In his English and AP literature classes, Grandview Heights High School teacher Kevin McCarthy leads his students in discussions about works by such writers as Shakespeare, Kafka, Heller and Joyce.
In a class he is teaching for the second year, McCarthy's students "read" works by Scorsese, Hitchcock and Allen.
"Film Studies is a course I've created to help students better appreciate films and to approach movies as they would a literary text," McCarthy said.
The goal is for students to become competent "readers" of film who will recognize and analyze the choices of style and theme a director has made as an expression of his or her artistic vision, he said.
"It's been fun to see how the students make progress in becoming more observant in how they watch a film," McCarthy said.
Some of his students have joked with him that he has "ruined" movies for them, he said.
"They tell me their friends get mad when they go to the movies over the weekend because they're taking notes during the movie or wanting to discuss them," McCarthy said.
Film should be taken as seriously as a mode for artistic expression as literature, he said.
"For most of today's students, movies are more relevant and meaningful to their lives than literature," McCarthy said. "I'm a literature guy so it breaks my heart to say that, but I think it's true."
McCarthy said he chose films by about 12 to 15 mostly American directors who have displayed a particularly artistic vision in their work.
"It's a group of directors who work as an artist or writer would," he said.
The elective semester class is open to juniors and seniors only and is being offered twice this school year, McCarthy said.
Students are graded on papers and shorter writings they are assigned for each film as well as homework assignments, quizzes on assigned reading and participation in the class discussions.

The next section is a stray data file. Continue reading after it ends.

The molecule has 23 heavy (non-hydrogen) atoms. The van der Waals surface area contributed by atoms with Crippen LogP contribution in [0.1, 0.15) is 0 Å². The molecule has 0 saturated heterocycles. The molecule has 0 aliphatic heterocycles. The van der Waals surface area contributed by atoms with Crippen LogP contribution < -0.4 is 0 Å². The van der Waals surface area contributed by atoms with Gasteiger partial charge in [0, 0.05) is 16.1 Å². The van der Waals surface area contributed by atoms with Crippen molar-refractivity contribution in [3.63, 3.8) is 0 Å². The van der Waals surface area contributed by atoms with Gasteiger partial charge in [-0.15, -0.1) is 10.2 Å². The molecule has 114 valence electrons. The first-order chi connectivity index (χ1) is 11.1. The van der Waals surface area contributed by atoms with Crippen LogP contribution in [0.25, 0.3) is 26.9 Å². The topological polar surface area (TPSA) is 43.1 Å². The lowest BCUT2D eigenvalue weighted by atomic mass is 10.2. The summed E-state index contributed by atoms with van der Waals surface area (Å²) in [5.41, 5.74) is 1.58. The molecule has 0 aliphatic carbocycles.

"I make it clear right from the start that this isn't a class where you can goof off and have the chance to watch movies in school," McCarthy said. "It's a serious class. I've been pleased with how my students have approached the class."
He hopes the class will turn the students into lifelong "readers" of films, he said.
Junior Luke Henningsen said he has always been interested in movies, but taking the Film Studies class has changed the way he watches them.
"I'm starting to pay attention to the choices that the filmmakers are making," including the cinematography, editing and how the action is presented, he said.
"The class is giving me a real understanding of the style of film," Henningsen said. "When I'm choosing which movies I want to see, I'm more aware of the bad aspects of movies."
Senior Allie Meyers said she already considered herself a "serious film watcher" before she took McCarthy's class, "but now I have a better understanding of what to watch for.
"I'm a more-intelligent moviegoer," she said.